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BERLINALE 2019 Forum

Review: Hormigas


- BERLIN 2019: Costa Rican director Antonella Sudasassi Furniss tells the story of the hesitant but irreversible emancipation of a young mother living in a highly patriarchal society

Review: Hormigas
Daniela Valenciano in Hormigas

With her first feature, Hormigas [+see also:
film profile
, screened in the Forum section of the 69th Berlinale, Costa Rican director Antonella Sudasassi Furniss presents the portrait of a struggling young couple caught between socially inherited roles and the search for a personally fulfilling life. Set in Costa Rica, the film deals with the rules of a male-dominated society in which women carry out their “natural” role as mothers and caregivers in a domestic setting.

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Isa's (Daniela Valenciano) daily routine is governed by her responsibilities of looking after the children and doing the household chores. To make ends meet, she also works from home as a seamstress. Her husband, Alcides (Leynar Gómez), is not aware of her twofold burden and assumes that she also shares his wish for a third child. He gets moral support from his sister and mother, who represent the traditional order of things and apply pressure on Isa. Her mother-in-law interferes in the couple's affairs, dishes out advice and patronises Isa on a regular basis. Isa is trying to emancipate herself on two fronts: firstly from her mother-in-law, and secondly as a woman in her own right within her marriage. She feels the urge to set up a workshop for her tailoring business and to be able to earn her own money. The first step is getting hold of the contraceptive pill, which she manages to do secretly.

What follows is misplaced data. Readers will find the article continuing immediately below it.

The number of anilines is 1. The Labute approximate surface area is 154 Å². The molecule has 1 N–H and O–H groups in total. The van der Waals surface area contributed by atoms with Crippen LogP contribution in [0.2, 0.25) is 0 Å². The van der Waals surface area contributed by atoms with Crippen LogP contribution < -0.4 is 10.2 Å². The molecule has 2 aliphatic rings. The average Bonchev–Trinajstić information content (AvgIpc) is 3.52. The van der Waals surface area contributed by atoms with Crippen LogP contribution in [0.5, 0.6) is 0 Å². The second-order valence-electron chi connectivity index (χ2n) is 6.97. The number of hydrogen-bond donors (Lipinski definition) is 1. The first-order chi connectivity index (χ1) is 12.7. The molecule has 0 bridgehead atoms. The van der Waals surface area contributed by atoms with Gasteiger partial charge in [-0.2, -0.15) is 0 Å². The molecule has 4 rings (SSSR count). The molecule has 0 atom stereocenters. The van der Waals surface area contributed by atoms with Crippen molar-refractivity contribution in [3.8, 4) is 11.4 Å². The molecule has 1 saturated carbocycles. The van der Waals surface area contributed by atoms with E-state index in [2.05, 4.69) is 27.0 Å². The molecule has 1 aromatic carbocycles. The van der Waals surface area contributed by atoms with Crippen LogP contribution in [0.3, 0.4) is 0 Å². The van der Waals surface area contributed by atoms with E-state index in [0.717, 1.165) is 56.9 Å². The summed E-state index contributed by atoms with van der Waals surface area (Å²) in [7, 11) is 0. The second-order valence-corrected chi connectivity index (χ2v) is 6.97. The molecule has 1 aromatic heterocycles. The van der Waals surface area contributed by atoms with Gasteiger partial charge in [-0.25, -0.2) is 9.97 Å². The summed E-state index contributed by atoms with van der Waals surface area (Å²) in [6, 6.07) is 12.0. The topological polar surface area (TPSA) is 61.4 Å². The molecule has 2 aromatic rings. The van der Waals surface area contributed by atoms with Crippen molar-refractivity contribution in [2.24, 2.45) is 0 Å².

The title Hormigas means “ants” in English. It seems that, symbolically, the protagonist is sitting on an anthill, as she is restless and full of beans. She won’t accept the limits that have been set for her. The audience follows her inner and outer struggle, hoping, like her, that a rapprochement between her and her husband will be possible. Nevertheless, the movie is a tad simple in terms of its dramaturgy, as it is predictable and overly conventional. It resembles a summer fairy tale with plenty of sun, warm colours and exhilarating music. The soundtrack underlines the culture of the South American setting, incorporating lyrics revolving around passionate love. One of the most impressive sequences in the film is the sex scene between the couple, which takes place in the dark as a light bulb flickers and flies buzz around the room. 

Hormigas is a decent attempt at portraying a woman on the road to emancipation. The screenplay equates to a sensitive character study, and the acting is very convincing in all cases. Particularly striking is the performance by lead actress Daniela Valenciano, but the turns of the two young actresses playing the daughters are also impressive. Overall, although the film deals with the important subject of the empowerment of women in a strictly patriarchal society, it does, however, fall down because of its formal execution, despite the courageous visual choices it makes. 

Hormigas is a co-production between Costa Rica’s Betta Films and Spain’s Solita Films. The film is being sold internationally by US firm FiGa Films.

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